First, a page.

Chances that Cloudflare can leak DNS information to your provider are actually really low, as they store little to no information about your connection. If any information is stored, it’s destroyed after 24 hours. At least that’s their commitment to users. In their own words:
Logs are kept for 24 hours for debugging purposes, then they are purged.
If you want to change your local resolvers on Unix and Linux, try setting these two values inside your /etc/resolv.conf file:
nameserver 126.96.36.199 nameserver 188.8.131.52
For Windows, Mac and other mobile operating systems, check out the official setup instructions.
This is probably the fastest and most secure way to prevent a DNS leak, although you should also remember that Cloudflare can, and will, give the last 24 hours of your internet DNS activity to law enforcement agencies if requested.
An extra benefit: Cloudflare can also speed up your Internet speeds tremendously. They are currently ranked as the fastest DNS resolvers in the world.
Use anonymous web browsers
Anonymous browsers like Tor can help you prevent DNS leaks, as they don’t require any DNS settings configured on the operating system side. That makes the browsing experience completely anonymous.
Disable DNS by using a firewall
Let’s not forget about our beloved system firewalls. Using a firewall may be great for helping you prevent DNS leaks throughout your entire device.. You can also use firewalls to block outgoing UDP connections and frequent TCP port 53 queries.
Set your DNS to a non-existent one
Setting DNS servers to non-existing ones like local 0.0.0.0 or the traditional 127.0.0.1 will also work towards this goal. You can do this using the Unix/Linux terminal, or from any GUI interface as well. Just keep in mind that if you choose this as your path to prevent DNS leaks, you must think of other ways to resolve domain names (one of those may be resolving by using a proxy).
Use your own DNS resolving server
Here’s another solution: you can mount your own DNS resolver using any Domain Name System server software. However, same as in the “build your own VPN” solution, this must be done in an offshore country, where the ISP can ensure there will be no logging of your DNS requests.
Free DNS leak test tools
First things first: if you’re using your local ISP DNS public resolvers, and not protecting your IP using a VPN provider or Cloudflare DNS (184.108.40.206), there’s a big chance you’re exposing yourself to DNS leaks.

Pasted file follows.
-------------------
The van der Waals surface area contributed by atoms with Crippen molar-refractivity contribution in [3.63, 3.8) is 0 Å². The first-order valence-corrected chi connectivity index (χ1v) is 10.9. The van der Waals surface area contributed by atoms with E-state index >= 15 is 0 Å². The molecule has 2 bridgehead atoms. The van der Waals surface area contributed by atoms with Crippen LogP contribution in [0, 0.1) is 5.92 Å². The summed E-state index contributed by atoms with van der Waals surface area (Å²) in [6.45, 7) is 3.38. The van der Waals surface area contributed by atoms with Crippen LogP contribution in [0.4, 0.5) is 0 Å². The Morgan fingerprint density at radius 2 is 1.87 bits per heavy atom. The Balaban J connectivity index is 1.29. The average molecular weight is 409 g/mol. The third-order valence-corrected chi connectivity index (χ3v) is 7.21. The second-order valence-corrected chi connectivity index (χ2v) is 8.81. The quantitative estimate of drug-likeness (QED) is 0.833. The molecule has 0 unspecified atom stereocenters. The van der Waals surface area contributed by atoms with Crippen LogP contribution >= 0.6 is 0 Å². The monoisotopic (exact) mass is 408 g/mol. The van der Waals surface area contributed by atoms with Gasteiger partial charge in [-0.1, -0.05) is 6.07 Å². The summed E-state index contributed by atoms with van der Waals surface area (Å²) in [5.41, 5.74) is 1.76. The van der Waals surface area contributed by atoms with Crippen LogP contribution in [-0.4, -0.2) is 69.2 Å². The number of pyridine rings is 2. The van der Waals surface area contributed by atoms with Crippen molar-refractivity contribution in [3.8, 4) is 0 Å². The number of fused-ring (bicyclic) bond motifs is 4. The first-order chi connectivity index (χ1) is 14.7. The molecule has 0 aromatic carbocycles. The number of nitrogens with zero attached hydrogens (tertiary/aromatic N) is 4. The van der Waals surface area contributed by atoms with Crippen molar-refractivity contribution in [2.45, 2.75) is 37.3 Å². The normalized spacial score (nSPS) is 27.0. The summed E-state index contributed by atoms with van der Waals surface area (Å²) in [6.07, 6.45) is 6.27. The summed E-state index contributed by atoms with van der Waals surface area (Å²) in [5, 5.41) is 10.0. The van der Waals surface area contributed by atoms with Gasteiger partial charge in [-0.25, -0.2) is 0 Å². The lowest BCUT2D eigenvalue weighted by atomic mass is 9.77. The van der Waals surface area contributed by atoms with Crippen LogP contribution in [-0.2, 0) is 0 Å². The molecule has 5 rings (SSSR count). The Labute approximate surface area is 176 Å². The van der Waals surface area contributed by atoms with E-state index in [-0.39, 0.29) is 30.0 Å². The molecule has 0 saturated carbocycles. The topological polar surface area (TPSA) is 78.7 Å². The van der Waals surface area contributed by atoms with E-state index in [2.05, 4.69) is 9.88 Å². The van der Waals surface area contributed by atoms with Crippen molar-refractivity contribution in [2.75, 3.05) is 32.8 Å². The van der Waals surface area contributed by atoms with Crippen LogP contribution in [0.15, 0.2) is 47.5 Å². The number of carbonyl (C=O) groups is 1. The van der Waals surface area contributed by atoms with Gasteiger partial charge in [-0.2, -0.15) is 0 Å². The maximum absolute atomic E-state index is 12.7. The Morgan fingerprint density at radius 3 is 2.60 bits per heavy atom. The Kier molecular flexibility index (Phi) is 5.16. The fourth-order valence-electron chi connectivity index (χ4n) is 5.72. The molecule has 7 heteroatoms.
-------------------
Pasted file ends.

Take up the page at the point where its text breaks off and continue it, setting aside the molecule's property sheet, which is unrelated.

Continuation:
If you are using a VPN service, there are several ways to run a DNS leak test. Use an online DNS leak test app:
These online tests usually yield quick results, but be aware that some of the most popular VPN companies are the same ones who developed these DNS leak testing tools. Know that they could manipulate results to reflect their own interests, to sell you their own VPN services.
Run a DNS leak test byusing the command line
Another way to test your provider against DNS leaks is by querying Akamai. Simply run:
This should return the IP address of your VPN provider, and not your local ISP allocated IP. And while this means you’re browsing the Internet and responding from the VPN-assigned IP, the question remains: can you really trust your VPN provider?
How long do they store your browsing activity? What’s their logging and data-retention policy?
These are questions you should always ask before purchasing a VPN service.
Luckily, most VPN providers allow trial tests so you can run the VPN service to find out if it’s really secure.
On the other hand, if you decide to avoid VPNs and opt to use Cloudflare secure DNS servers, this should be the output while testing against Akamai:
[[email protected] ~]$ nslookup whoami.akamai.net Server: 220.127.116.11 Address: 18.104.22.168#53 Non-authoritative answer: Name: whoami.akamai.net Address: 22.214.171.124 Name: whoami.akamai.net Address: 2400:cb00:44:1024::c629:e804
As you can see, the results show the DNS resolvers used belong to Cloudflare.
Using-ISP based DNS resolvers can lead to losing your online privacy entirely, including, but not limited to, filtering your entertainment subscriptions, slowing down your internet speed depending on the content you browse, or giving all of your details to law enforcement agencies.
In our experience, the best way to prevent DNS leaks is to build up your own VPN server or use one that can completely guarantee your privacy. Other recommendations are using Cloudflare 126.96.36.199 public servers, and as a last resort, running your own DNS resolver.
DNS is still one of the most targeted internet services in existence. The good news? We can help you prevent most known DNS security issues.
Start using SecurityTrails so you can manually audit your DNS servers, records, IP addresses, and domain names to prevent security issues in your business. Or grab a free API account to automate all the processes from your own apps.